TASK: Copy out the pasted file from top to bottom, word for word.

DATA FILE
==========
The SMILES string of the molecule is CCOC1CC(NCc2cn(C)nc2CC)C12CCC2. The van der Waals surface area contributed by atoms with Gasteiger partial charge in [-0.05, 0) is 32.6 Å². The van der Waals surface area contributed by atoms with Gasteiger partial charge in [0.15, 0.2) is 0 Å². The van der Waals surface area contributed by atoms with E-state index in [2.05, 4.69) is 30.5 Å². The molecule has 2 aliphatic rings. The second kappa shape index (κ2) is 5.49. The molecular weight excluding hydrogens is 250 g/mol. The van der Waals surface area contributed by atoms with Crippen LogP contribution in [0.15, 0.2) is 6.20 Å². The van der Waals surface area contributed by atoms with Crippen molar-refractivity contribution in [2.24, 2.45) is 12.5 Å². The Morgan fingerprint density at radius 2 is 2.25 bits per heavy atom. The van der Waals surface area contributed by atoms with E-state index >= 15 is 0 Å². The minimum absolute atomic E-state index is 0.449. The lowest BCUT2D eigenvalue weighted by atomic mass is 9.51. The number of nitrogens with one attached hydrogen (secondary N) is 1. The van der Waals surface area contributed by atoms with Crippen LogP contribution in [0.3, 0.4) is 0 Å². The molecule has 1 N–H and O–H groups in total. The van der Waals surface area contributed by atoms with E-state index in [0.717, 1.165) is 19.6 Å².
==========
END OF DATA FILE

The SMILES string of the molecule is CCOC1CC(NCc2cn(C)nc2CC)C12CCC2. The van der Waals surface area contributed by atoms with Gasteiger partial charge in [-0.05, 0) is 32.6 Å². The van der Waals surface area contributed by atoms with Gasteiger partial charge in [0.15, 0.2) is 0 Å². The van der Waals surface area contributed by atoms with E-state index in [2.05, 4.69) is 30.5 Å². The molecule has 2 aliphatic rings. The second kappa shape index (κ2) is 5.49. The molecular weight excluding hydrogens is 250 g/mol. The van der Waals surface area contributed by atoms with Crippen LogP contribution in [0.15, 0.2) is 6.20 Å². The van der Waals surface area contributed by atoms with Crippen molar-refractivity contribution in [2.24, 2.45) is 12.5 Å². The Morgan fingerprint density at radius 2 is 2.25 bits per heavy atom. The van der Waals surface area contributed by atoms with E-state index >= 15 is 0 Å². The minimum absolute atomic E-state index is 0.449. The lowest BCUT2D eigenvalue weighted by atomic mass is 9.51. The number of nitrogens with one attached hydrogen (secondary N) is 1. The van der Waals surface area contributed by atoms with Crippen LogP contribution in [0.3, 0.4) is 0 Å². The molecule has 1 N–H and O–H groups in total. The van der Waals surface area contributed by atoms with E-state index in [0.717, 1.165) is 19.6 Å².